I gotta admit that I haven’t paid too much attention to PYRAMAZE in the past but with a new album in the wings what better time than now to get to know more about them. Jacob Hansen answered my questions. ©2015 Anders Ekdahl
How different is it releasing an album compared to a demo where there were no real pressure?
– Obviously, the more successful your previous release is, the more pressure you’re under, but what we did was just cleaning the slate, and start from scratch, really. We knew what we wanted to do within a certain “PYRAMAZE” ballpark, and the fact that the last album was 6-7 years ago, and we had a new line-up, made everything easier, frankly. We just wrote what we felt like, and what we wanted to hear on a new Pyramaze record. It came very natural to us, so really, there was no pressure.
What response did you get on your last album? What was the weirdest response you got?
– As I wasn’t a part of the last album, I can’t answer this question, but what has been the case for Pyramaze is, that for each album, the response has been better and better.
When you release an album and you go out and play live and people know your songs, how weird is that? That people know what you have written on your own?
– It’s a tremendously good feeling that someone out there feels something when he/she listens to your song(s). It doesn’t have to be like it’s the best song in the whole world, but just the fact that there is a person who cares about that particular song, gives me a feeling of immense satisfaction. That’s actually what it’s all about: moving people. Be it a line in a lyric or the atmosphere of the song – as long as there is someone who can relate and have strong feelings – it makes it worthwhile.
Do you feel that you have to follow in the footsteps of the first album for a second when it comes to lyrics and art work for example?
– No. We felt we wanted to do a new thing. We love the atmospheres on the old albums. Fire, headless horsemen, forests and trolls, but Pyramaze has a new side to show, and we wanted it be be visually in a little bit different direction. I think that is important as an artist, that you don’t look back and try to copy something from the past, either to please fans or because you’re afraid of the future. Move on. There’s nothing to be afraid of!
Do you feel like you are a part of a greater community because you play in a metal band?
– Yes, indeed, but not because I’m in a band – but because I like metal. There’s an invisible force that binds us together. When I was younger, I loved when I saw a person I didn’t know walk past me in a Slayer shirt. Our eyes would meet, and we both knew that we were the same. There’s this sense of a big, open-minden (sort of) community, that can hold people from every corner of the society, and we can all gather and listen to metal and be friends. Rich or poor – doesn’t matter. I love that, and even though it’s not the same, as I’m not in my teens anymore (good riddance!), I have a feeling of togetherness when I’m in a metal crowd. I feel kinda safe there.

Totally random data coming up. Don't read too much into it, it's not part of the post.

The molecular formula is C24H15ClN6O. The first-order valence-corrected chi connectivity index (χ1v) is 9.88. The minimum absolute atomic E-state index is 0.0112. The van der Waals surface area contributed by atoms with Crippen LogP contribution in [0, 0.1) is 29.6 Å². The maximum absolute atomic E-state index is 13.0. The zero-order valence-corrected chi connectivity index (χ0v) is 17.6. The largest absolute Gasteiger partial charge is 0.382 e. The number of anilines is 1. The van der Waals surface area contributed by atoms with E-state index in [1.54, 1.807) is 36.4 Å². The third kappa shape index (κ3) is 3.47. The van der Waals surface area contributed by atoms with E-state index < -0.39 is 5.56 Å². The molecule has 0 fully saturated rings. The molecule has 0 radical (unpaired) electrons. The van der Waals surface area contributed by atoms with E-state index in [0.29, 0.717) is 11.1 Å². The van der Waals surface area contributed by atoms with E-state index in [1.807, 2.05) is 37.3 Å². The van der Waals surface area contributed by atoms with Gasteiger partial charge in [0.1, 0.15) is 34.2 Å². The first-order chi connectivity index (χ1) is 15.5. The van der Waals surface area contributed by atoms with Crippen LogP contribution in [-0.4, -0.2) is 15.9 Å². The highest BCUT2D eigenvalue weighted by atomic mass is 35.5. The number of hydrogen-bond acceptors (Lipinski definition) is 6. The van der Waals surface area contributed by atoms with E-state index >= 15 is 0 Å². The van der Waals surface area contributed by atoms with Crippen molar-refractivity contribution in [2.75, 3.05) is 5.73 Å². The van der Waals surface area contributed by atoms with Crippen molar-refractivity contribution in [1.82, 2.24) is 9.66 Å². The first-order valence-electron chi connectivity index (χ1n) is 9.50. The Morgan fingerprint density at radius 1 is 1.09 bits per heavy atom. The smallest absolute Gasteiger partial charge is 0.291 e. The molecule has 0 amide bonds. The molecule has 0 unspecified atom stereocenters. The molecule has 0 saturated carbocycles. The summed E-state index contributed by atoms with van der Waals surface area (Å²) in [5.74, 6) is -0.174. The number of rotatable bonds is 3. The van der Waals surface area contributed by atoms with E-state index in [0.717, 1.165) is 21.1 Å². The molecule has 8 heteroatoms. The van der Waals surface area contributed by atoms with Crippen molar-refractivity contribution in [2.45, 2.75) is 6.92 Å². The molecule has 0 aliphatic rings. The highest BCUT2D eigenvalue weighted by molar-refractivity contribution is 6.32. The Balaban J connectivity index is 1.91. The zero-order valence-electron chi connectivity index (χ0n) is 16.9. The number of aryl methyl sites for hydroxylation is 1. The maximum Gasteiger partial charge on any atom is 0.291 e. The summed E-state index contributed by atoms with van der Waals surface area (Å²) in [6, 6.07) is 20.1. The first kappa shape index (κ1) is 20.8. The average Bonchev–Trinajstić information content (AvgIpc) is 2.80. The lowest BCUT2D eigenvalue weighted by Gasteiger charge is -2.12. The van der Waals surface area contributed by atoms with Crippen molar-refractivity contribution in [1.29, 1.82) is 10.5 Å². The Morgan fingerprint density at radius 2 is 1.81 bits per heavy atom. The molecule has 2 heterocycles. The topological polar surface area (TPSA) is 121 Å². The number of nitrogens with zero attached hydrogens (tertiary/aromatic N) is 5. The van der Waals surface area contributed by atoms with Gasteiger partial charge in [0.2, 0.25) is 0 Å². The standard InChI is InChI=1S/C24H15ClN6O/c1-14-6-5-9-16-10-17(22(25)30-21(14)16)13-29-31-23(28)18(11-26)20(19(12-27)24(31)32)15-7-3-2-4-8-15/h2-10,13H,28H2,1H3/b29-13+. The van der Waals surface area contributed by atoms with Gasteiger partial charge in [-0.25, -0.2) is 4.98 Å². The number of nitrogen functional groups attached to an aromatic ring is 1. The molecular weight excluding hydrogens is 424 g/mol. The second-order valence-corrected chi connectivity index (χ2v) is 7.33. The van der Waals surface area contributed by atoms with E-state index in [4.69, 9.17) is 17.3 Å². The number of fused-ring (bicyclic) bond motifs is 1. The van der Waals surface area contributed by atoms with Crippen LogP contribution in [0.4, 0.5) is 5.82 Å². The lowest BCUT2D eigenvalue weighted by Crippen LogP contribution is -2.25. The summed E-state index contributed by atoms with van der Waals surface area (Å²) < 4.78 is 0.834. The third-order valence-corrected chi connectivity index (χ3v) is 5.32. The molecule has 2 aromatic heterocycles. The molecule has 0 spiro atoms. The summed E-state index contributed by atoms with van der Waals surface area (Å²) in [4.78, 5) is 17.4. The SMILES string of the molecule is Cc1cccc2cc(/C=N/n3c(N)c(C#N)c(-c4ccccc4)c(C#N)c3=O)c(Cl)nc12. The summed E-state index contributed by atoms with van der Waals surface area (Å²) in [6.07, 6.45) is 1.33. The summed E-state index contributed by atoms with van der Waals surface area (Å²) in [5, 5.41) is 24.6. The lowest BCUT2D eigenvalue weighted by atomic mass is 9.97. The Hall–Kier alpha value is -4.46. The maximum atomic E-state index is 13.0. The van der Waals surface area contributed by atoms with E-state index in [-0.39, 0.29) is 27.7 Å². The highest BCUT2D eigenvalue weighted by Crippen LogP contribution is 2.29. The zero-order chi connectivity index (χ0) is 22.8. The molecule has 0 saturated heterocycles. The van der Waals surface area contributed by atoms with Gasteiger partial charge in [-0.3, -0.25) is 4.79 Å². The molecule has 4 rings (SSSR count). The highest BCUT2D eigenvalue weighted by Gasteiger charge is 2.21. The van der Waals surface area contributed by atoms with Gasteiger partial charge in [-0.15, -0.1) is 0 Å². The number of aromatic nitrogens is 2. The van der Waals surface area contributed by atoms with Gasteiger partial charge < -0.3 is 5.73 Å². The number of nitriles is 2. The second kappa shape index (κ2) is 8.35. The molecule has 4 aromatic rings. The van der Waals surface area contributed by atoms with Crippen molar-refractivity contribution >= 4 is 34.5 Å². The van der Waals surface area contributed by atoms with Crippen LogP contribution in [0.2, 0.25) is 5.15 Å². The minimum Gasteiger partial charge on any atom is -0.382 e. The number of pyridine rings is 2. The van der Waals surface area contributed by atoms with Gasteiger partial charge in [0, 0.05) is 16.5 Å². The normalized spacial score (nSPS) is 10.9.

When you have found a sound how hard/easy is it to come up with songs that fit into the sound?
– I go with the songs first – always. That also shapes the sound. We’re not a band that think about how we will sound, but we think more about the songs, and then it automatically shapes into the Pyramaze sound.
What influences/inspires you today?
– All kinds of well-written music. It can be prog-metal over death and tech to classical music and top-40 music. I really don’t mind, as long as I can hear something genius and creative behind it. I’m always afraid of being stuck with just this one band as an inspiration. That’ll hardly ever be the case, as I listen to so much different music every day.
We hear about what state the record industry is in. Then we hear that cd sales are increasing. As a band that releases records do you notice the state the industry is in?
– Yes we do. We are aware of things that are changing. We’re part of it ourselves. For me, it’s hard to be working – as a producer – with young bands who sit in the studio with a laptop each and literally steal music, movies and software. And they are in the studio because their dream is “making it”, and their biggest dream come true would be to be able to live off their music… Well, they need to stop stealing from their own colleagues, then. This is a dangerous thing, and the mindset needs to change. I bet you know lots of guys in bands who would NEVER pay for music… You see, how will they EVER be able to earn money being musicians?
Of course it’s now going into a different game where streaming is the new big thing, and the money that e.g. Spotify gets in from advertisers is massive, but these money obviously only go to the owners of the company. The only reason they have customers, is because they have (MY) music to give to people, and that’s how they sell advertisements. It’s so wrong…
What is your opinion on digital verses physical?
– I love digital and streaming. It makes listening to music so easy and nice. I listen in my car and at work. In my car, I use my phone and at work it’s Spotify. I don’t buy CDs anymore – I just use Spotify Premium, and that’s why it pains me that the owners of the music don’t get any money… In fact, iTunes was better for the artists. In Scandinavia Spotify is bigger than iTunes…
What lies in the future?
– For Pyramaze – we are already talking about when we’re gonna start working on the next album. Everyone in the band is very positive about it. The chemistry is great, and our direction feels right, so we’ll just go ahead and write new songs.